Unions Can Be a Good Thing – or Not
On this long holiday weekend, we take a look at the issue it commemorates: labor.
In 1894, Congress passed a law making the first Monday in September “Labor Day.” According to the Department of Labor, which didn’t come into existence until 1913, Labor Day is meant to pay tribute to the “creator of so much of the nation’s strength, freedom and leadership — the American worker.”
With that in mind, let’s examine the role of labor unions from an investment perspective. At first blush, most folks would say unions aren’t good for investing. Expensive contract demands cut into profits and tough workplace rules reduce productivity.
Things are seldom so simple, however. Among industrialized countries, most would be surprised to learn that strike-loving France has one of the lowest union membership rates — 7.7% of the work force in 2008, according to the Organization for Economic Cooperation and Development. The U.S., widely considered light on unions, has a higher rate at 11.9%.
Here are four reasons labor unions can be good for investing — and one why they aren’t.
1 Heavily unionized countries are outperforming everyone else. This is true in the industrialized world, for the most part. The union-heavy countries, according to the OECD, are Sweden, Norway, Finland, Denmark and Iceland. The Nordics have union membership rates of more than 50%. Sweden and Finland are nearly 70%.
And how are these countries doing? Sweden expects growth of nearly 5% this year, and its central bank is tightening monetary policy to tamp down inflation concerns. Norway is growing and its unemployment rate is below 4%. Its central bank is raising rates, too. The story is similar in Finland and Denmark.
Iceland is a completely different story, which shows that union-membership rates are hardly a perfect indicator. Its economy collapsed during the financial crisis as most of its banking system failed.
Union membership in most of these countries is somewhat different than in the U.S. Unions have more say in corporate direction, including board representation, and labor-management relations are more cooperative than confrontational. A minimum five weeks paid vacation doesn’t hurt.
2 The German economic miracle. West Germany’s postwar growth, especially in the 1950s, was phenomenal. The unemployment rate went from 10% to about 1%. Industrial production per capita tripled by 1958.
This rapid growth slowed and eventually choked a bit on the 1990 reunification with East Germany. But in the second quarter of this year, Germany recorded its best rate of growth since reunification — about 9% on a seasonally adjusted annualized rate.
West Germany’s postwar economic miracle coincided with the implementation of “co-determination,” a policy that gave workers substantial board representation and enabled trade unions to work with managers to craft corporate policy.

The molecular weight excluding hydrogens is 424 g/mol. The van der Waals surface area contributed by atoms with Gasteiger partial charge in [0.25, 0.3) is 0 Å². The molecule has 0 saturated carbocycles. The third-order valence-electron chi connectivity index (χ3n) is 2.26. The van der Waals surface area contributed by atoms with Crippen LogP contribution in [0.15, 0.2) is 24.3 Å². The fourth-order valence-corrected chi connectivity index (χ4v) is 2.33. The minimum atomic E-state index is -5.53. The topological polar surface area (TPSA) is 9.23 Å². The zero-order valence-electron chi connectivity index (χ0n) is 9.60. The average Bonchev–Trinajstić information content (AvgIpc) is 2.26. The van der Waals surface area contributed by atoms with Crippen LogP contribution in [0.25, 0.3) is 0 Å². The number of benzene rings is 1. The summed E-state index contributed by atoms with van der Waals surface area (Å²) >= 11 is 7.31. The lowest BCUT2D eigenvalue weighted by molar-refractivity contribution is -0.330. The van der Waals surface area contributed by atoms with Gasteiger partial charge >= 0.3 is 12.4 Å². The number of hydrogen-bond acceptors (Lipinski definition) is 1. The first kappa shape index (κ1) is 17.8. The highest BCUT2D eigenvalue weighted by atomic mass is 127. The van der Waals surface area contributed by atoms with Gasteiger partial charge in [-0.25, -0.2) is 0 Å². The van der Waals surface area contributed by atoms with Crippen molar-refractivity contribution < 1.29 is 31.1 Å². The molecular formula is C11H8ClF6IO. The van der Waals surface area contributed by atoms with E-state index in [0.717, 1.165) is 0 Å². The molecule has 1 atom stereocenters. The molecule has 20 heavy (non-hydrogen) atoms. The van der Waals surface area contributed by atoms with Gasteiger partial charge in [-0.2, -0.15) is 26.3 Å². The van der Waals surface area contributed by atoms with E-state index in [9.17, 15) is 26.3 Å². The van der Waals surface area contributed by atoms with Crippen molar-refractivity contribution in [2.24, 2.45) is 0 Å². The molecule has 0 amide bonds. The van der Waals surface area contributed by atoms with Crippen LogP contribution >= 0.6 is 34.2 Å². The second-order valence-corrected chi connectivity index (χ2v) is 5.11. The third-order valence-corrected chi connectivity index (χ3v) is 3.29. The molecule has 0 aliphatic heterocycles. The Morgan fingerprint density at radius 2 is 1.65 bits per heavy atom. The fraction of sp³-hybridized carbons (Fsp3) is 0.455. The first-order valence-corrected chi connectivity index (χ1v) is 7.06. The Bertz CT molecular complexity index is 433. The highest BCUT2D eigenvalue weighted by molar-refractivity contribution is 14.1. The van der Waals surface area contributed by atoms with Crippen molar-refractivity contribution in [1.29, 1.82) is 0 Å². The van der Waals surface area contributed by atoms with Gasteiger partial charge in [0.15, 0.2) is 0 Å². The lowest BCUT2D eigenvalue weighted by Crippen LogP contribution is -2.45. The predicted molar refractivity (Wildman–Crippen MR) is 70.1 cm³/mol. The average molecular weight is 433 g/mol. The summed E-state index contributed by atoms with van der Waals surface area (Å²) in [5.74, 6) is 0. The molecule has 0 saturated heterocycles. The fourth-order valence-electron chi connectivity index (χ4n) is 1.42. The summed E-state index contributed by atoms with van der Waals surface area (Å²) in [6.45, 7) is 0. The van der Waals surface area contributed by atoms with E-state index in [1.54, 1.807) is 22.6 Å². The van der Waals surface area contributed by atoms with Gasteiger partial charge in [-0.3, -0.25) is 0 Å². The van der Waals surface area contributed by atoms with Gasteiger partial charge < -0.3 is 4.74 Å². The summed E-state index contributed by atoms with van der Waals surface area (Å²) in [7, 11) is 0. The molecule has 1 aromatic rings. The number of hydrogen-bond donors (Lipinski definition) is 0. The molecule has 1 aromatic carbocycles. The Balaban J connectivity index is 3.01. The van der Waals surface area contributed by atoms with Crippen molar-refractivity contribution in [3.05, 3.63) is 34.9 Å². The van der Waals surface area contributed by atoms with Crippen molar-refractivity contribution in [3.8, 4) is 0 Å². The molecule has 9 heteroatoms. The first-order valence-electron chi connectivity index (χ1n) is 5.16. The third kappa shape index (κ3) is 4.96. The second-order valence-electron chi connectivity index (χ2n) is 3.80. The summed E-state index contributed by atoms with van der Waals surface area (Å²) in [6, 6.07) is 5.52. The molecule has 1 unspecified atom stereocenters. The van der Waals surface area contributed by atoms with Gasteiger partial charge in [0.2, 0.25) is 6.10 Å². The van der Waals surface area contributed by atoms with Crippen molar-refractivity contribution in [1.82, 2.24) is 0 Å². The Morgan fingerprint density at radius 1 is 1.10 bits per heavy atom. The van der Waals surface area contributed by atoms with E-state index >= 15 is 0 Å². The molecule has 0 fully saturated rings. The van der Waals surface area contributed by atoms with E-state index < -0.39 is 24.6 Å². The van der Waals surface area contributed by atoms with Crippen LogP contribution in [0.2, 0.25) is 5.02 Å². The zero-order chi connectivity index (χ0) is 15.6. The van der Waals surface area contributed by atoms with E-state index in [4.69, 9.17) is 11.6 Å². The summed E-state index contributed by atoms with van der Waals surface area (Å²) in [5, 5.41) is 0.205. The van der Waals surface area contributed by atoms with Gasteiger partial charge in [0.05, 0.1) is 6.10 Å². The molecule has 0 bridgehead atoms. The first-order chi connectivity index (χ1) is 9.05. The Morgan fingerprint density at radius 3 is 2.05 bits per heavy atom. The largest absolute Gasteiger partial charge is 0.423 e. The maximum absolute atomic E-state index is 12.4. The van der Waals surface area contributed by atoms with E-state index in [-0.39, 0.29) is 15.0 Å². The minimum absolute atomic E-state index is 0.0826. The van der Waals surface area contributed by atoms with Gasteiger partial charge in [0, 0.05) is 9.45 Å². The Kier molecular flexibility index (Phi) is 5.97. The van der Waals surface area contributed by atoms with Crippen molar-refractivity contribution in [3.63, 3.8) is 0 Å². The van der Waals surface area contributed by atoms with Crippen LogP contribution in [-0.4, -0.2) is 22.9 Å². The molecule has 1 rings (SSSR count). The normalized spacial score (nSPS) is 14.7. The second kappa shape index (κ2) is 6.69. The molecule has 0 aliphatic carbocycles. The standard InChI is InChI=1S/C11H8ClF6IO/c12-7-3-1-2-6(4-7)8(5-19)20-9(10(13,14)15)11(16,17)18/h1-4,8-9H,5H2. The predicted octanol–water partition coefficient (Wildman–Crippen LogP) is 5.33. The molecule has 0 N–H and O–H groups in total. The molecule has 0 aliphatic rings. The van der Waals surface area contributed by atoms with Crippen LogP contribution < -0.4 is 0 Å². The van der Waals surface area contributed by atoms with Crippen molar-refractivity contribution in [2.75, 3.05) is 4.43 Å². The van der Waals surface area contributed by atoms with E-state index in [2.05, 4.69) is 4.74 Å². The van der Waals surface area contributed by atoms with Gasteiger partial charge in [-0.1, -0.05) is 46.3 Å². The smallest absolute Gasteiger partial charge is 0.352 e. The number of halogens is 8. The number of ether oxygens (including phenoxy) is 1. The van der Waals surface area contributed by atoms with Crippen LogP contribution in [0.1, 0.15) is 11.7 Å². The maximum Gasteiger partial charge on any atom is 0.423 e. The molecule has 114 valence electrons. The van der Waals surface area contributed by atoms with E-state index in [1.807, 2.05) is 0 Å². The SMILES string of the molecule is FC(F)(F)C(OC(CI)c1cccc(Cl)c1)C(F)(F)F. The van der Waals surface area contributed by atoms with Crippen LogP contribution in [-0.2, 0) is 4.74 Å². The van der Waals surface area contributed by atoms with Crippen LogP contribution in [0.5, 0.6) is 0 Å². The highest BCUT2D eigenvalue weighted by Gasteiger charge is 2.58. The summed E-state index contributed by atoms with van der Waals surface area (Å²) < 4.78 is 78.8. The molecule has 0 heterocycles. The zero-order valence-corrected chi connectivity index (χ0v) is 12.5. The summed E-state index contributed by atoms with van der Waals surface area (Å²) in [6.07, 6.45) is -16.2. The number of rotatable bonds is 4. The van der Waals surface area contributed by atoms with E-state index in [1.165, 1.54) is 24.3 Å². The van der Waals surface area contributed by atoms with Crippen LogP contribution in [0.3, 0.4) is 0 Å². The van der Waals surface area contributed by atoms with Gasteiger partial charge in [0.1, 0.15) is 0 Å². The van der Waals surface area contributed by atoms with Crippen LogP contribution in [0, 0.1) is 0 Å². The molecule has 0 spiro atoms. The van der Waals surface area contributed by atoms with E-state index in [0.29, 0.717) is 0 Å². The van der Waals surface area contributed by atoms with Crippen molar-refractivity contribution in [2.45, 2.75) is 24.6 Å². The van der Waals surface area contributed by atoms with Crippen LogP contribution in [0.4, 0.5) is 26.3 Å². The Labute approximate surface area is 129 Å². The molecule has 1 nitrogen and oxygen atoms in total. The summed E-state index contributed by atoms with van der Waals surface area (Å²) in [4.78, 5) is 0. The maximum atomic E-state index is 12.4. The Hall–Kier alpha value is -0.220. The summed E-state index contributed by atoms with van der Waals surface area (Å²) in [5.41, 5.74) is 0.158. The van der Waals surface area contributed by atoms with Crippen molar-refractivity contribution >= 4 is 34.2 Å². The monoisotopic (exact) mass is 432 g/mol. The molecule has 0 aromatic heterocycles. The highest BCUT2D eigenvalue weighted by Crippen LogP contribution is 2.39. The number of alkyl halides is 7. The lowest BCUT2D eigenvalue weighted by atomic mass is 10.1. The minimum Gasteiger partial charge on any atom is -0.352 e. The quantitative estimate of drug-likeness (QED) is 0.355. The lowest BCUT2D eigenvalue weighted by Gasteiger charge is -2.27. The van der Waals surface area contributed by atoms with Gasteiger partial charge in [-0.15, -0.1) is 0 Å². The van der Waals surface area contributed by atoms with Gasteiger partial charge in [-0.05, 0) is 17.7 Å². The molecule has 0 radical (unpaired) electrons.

Labor reforms earlier this decade gave management greater flexibility. And many analysts cite those reforms as helping fuel the current turnaround. Germany’s unionization rate is 19.1%, according to the OECD.
3 UPS vs. FedEx. UPS is heavily unionized. FedEx is not. Which has done better in the stock market over the past 12 months? UPS stock is up 20%; FedEx shares are up 15%.
Over five years, FedEx’s stock is slightly ahead. But it shows that in a straight-up comparison, the unionized company isn’t an automatic loser. UPS has a sometimes-fractious relationship with union members, but that hasn’t stopped the company from doing well in the marketplace.
4 Southwest Airlines. Southwest is heavily unionized. It’s also the most successful airline company in the country, from a profit perspective. It has the largest market capitalization in the sector. It has labor peace — top management frequently seeks out union input when making big decisions. And it seems to make money even when its peers, also mostly unionized, don’t.
5 Detroit — the one reason unions may not be so good from an investment perspective. The unions that once helped build a solid middle class in large parts of Michigan and Ohio played a leading role, along with management, in the demise of Detroit as the car capital of the world.
Job banks where members got full pay to do no work. Overly rigid work rules. Overgenerous benefits. Hostile relations between workers and management. Just about everything to make a cash cow wither away.
One has to reckon with the bankruptcy and government rescue of General Motors and Chrysler and the white-knuckle fight for survival at Ford Motor.
But even GM is making a comeback of sorts. It has filed for an initial public offering, hoping to raise as much as $20 billion. The United Auto Workers union, which owns a chunk of GM through a benefits trust fund, has had to make concessions as part of GM’s bankruptcy and government rescue. Contract negotiations get under way next year and the UAW has already pledged not to strike during the talks.
Dave Kansas at firstname.lastname@example.org